SOMERSET, NJ – With rare exception, epidemics aren't usually things to be encouraged.
Generally speaking, the word conjures up mental images of infectious disease but BELFOR Holdings, Inc. CEO Sheldon Yellen has a more hopeful context in mind.
Yellen – being honored with the Hugs For Brady Foundation's Pediatric Cancer Humanitarian of the Year Award – expressed a desire to “start an epidemic of being nice,” in prepared remarks read on his behalf during the organization's sixth annual Winter Gala Saturday night at The Palace at Somerset Park.
“We need to be nice to each other and we need to share that more often with more people,” he said.
Punctuated by smiles and laughter, the roughly 400 people in attendance embraced each other with “a hug for Brady” at Yellen's urging, as a testament to “the power of being nice."
Hugs For Brady is a local foundation set up by Mike and Sherrie Wells after dealing with cancer in their son, Brady who died in 2010 from a rare form of leukemia at just 23 months old.
In the last four years, the foundation has raised more than $1 million to fight childhood cancers.
In a night that swung between emotional extremes, Emcees Bert Baron of 1450 WCTC talk radio and pediatric cancer survivor Lilly Daneman kept the program going and the energy high, with a little help from a live band that kept the crowd moving out on the dance floor.
Following a cocktail hour and the opening of a silent auction that ran all night, Brady's mom and organization Founder Sherrie Wells spoke of the need to continue the foundation's work.
“Childhood cancer does not discriminate,” she said, visibly moved. “Boys, girls, children of all ages, races, religions and nationalities. Childhood cancer does not discriminate.”
During Brady's 10 months of treatment, Wells said that she felt like she was not just an oncology mom to her own son but to all kids battling cancer.
“All the children, no matter what type of cancer they have, are extremely special and I could not help but fall in love with each and every one of them,” she said. “Determined to change the world, a childhood cancer or one fundraiser at a time, Hugs for Brady Foundation was born.”
The emotion was palpable during the video segments of the program, in which pediatric cancer patients sang a song together and images of Brady filled the screen.
Women dabbed at the corners of their eyes with quickly dug-out tissues and more than a few throats were cleared as people composed themselves.
Seizing the night and the microphone, Robert Milligan, Jr. solicited pledges from around the room in various dollar amounts, ranging from $10,000 to $100, to help fund research and provide resources to hospitals and cancer institutions.
Guests were then invited outside on the terrace to watch a dazzling fireworks display, with men surrendering their jackets to short sleeved and bare shouldered women.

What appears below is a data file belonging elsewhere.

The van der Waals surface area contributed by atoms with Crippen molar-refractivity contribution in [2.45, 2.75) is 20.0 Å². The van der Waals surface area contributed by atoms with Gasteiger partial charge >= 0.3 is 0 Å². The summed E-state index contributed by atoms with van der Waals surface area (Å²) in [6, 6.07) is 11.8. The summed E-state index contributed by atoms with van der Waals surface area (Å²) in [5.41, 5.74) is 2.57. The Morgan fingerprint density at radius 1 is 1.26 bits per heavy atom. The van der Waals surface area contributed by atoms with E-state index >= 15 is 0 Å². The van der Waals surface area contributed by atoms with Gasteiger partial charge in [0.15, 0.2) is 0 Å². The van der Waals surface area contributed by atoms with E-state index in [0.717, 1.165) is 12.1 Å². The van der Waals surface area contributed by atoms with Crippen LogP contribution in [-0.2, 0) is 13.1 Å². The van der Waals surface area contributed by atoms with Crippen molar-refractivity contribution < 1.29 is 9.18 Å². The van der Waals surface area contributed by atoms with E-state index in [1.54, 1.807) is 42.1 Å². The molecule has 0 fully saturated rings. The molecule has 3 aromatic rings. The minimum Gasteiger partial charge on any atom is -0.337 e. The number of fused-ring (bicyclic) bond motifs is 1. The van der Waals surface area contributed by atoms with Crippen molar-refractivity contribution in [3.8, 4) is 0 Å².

Patty DeGeorge, 63, of Barnegat in Ocean County, said that she learned about the gala from her daughter and that she and her husband traveled the distance because of shared personal experience.
“Both my husband and I work with kids in education and know kids who have had cancer and we really support the cause,” she said. “They (the fireworks) were truly beautiful and all I could think of was that little guy Brady and I thought he's probably watching them from up high.”
Receiving the Ellen Gambatese Pediatric Cancer Volunteer of the Year Award were Hugs For Brady 5K and Family Fun Run race co-directors David Brockman, Jodi Brywka and Thomas Morris.
As the South Brunswick Director of Parks and Recreation, and having known the late Ellen Gambatese, Morris said he felt the honor was twofold.
“Certainly it was such a thrill to be honored in memory of her and, on the other side of the coin, for the Hugs For Brady Foundation,” he said. “It really meant a lot for me and again, you don't do it for the recognition, but certainly, when you do get recognized, and especially for these two things – for Ellen and for Hugs For Brady – there's nothing better than that.”
Accepting the Randy Siegel M.D. Pediatric Cancer Medical Humanitarian of the Year award for University Radiology was board certified nuclear medicine radiologist Dr. Murray D. Becker.
South Brunswick Mayor Frank Gambatese said that he hoped Wells achieved her fund-raising goals to help pediatric cancer patients.
“Sherrie and Michael live right behind me so we watched that little baby grow and it was kind of heartbreaking when this happened to him,” he said. “We're really pleased that Sherrie has done such a fantastic job of making people aware of this really sad disease that affects little kids.”
According to Wells, this year's Winter Gala raised more than $132,000 for the foundation.
Foundation sponsors for this year include The Palace at Somerset Park, Midwood Distributors, ProCure Proton Therapy, Wiss, Wawa, Goddard of North Brunswick and Jersey Physical Therapy.
This year's friends of the foundation include state Sen. Christopher “Kip” Bateman, R-16, Jeff and Linda Forbes, St. Augustine of Canterbury Roman Catholic Church, On the Border Mexican Grill and Cantina, Adcorp Media Group, Hermann Services Inc., Hoffmann and Sons Plumbing and Valerie McRae, M.D.
The Palace at Somerset Park is located at 333 Davidson Avenue.
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